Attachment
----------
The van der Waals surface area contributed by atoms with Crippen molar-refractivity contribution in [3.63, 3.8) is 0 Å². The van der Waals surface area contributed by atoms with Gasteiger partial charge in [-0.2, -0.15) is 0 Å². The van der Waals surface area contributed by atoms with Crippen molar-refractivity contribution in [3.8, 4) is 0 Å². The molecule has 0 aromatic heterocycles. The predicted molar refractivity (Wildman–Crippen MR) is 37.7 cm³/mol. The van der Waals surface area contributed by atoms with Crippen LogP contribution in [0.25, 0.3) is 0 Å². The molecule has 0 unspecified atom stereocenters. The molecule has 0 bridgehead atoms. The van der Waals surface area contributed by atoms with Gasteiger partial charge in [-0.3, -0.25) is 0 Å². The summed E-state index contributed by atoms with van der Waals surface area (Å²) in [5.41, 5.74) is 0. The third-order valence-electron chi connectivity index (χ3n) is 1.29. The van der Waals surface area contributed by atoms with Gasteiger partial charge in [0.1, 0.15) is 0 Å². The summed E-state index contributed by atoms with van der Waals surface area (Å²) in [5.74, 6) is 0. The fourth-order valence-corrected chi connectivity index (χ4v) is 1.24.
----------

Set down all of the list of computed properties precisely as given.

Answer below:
The van der Waals surface area contributed by atoms with Crippen molar-refractivity contribution in [3.63, 3.8) is 0 Å². The van der Waals surface area contributed by atoms with Gasteiger partial charge in [-0.2, -0.15) is 0 Å². The van der Waals surface area contributed by atoms with Crippen molar-refractivity contribution in [3.8, 4) is 0 Å². The molecule has 0 aromatic heterocycles. The predicted molar refractivity (Wildman–Crippen MR) is 37.7 cm³/mol. The van der Waals surface area contributed by atoms with Crippen LogP contribution in [0.25, 0.3) is 0 Å². The molecule has 0 unspecified atom stereocenters. The molecule has 0 bridgehead atoms. The van der Waals surface area contributed by atoms with Gasteiger partial charge in [-0.3, -0.25) is 0 Å². The summed E-state index contributed by atoms with van der Waals surface area (Å²) in [5.41, 5.74) is 0. The third-order valence-electron chi connectivity index (χ3n) is 1.29. The van der Waals surface area contributed by atoms with Gasteiger partial charge in [0.1, 0.15) is 0 Å². The summed E-state index contributed by atoms with van der Waals surface area (Å²) in [5.74, 6) is 0. The fourth-order valence-corrected chi connectivity index (χ4v) is 1.24.